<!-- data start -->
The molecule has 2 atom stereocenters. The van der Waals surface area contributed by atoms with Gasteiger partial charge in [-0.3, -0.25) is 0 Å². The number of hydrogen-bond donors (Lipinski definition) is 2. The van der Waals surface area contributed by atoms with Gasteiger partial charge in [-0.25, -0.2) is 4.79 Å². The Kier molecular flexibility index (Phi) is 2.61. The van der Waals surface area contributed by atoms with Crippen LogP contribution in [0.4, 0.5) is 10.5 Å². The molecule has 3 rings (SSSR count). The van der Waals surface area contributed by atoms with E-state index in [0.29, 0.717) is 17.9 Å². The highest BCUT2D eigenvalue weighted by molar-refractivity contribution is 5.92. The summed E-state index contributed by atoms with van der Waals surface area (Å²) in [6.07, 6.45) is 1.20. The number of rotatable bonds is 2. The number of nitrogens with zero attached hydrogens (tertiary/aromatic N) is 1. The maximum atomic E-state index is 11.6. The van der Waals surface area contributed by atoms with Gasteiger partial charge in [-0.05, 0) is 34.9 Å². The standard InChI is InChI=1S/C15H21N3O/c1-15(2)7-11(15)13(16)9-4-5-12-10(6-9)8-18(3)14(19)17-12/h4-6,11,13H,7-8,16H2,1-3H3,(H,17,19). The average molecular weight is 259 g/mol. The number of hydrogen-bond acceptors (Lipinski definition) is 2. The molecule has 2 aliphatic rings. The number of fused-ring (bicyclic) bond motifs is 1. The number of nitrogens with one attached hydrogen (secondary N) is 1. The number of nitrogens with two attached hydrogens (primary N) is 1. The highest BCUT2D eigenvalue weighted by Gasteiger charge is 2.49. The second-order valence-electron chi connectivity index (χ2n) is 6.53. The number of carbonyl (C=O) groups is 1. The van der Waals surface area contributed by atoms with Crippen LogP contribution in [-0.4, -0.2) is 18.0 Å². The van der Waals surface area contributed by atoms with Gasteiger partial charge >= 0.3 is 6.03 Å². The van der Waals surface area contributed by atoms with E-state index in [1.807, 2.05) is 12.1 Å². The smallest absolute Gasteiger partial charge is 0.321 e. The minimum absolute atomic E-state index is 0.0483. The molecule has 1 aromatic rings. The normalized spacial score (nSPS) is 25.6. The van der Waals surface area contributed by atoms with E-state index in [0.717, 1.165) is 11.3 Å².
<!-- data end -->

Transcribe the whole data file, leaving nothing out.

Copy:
The molecule has 2 atom stereocenters. The van der Waals surface area contributed by atoms with Gasteiger partial charge in [-0.3, -0.25) is 0 Å². The number of hydrogen-bond donors (Lipinski definition) is 2. The van der Waals surface area contributed by atoms with Gasteiger partial charge in [-0.25, -0.2) is 4.79 Å². The Kier molecular flexibility index (Phi) is 2.61. The van der Waals surface area contributed by atoms with Crippen LogP contribution in [0.4, 0.5) is 10.5 Å². The molecule has 3 rings (SSSR count). The van der Waals surface area contributed by atoms with E-state index in [0.29, 0.717) is 17.9 Å². The highest BCUT2D eigenvalue weighted by molar-refractivity contribution is 5.92. The summed E-state index contributed by atoms with van der Waals surface area (Å²) in [6.07, 6.45) is 1.20. The number of rotatable bonds is 2. The number of nitrogens with zero attached hydrogens (tertiary/aromatic N) is 1. The maximum atomic E-state index is 11.6. The van der Waals surface area contributed by atoms with Gasteiger partial charge in [-0.05, 0) is 34.9 Å². The standard InChI is InChI=1S/C15H21N3O/c1-15(2)7-11(15)13(16)9-4-5-12-10(6-9)8-18(3)14(19)17-12/h4-6,11,13H,7-8,16H2,1-3H3,(H,17,19). The average molecular weight is 259 g/mol. The number of hydrogen-bond acceptors (Lipinski definition) is 2. The molecule has 2 aliphatic rings. The number of fused-ring (bicyclic) bond motifs is 1. The number of nitrogens with one attached hydrogen (secondary N) is 1. The number of nitrogens with two attached hydrogens (primary N) is 1. The highest BCUT2D eigenvalue weighted by Gasteiger charge is 2.49. The second-order valence-electron chi connectivity index (χ2n) is 6.53. The number of carbonyl (C=O) groups is 1. The van der Waals surface area contributed by atoms with Crippen LogP contribution in [-0.4, -0.2) is 18.0 Å². The van der Waals surface area contributed by atoms with Gasteiger partial charge >= 0.3 is 6.03 Å². The van der Waals surface area contributed by atoms with E-state index in [1.807, 2.05) is 12.1 Å². The smallest absolute Gasteiger partial charge is 0.321 e. The minimum absolute atomic E-state index is 0.0483. The molecule has 1 aromatic rings. The normalized spacial score (nSPS) is 25.6. The van der Waals surface area contributed by atoms with E-state index in [0.717, 1.165) is 11.3 Å².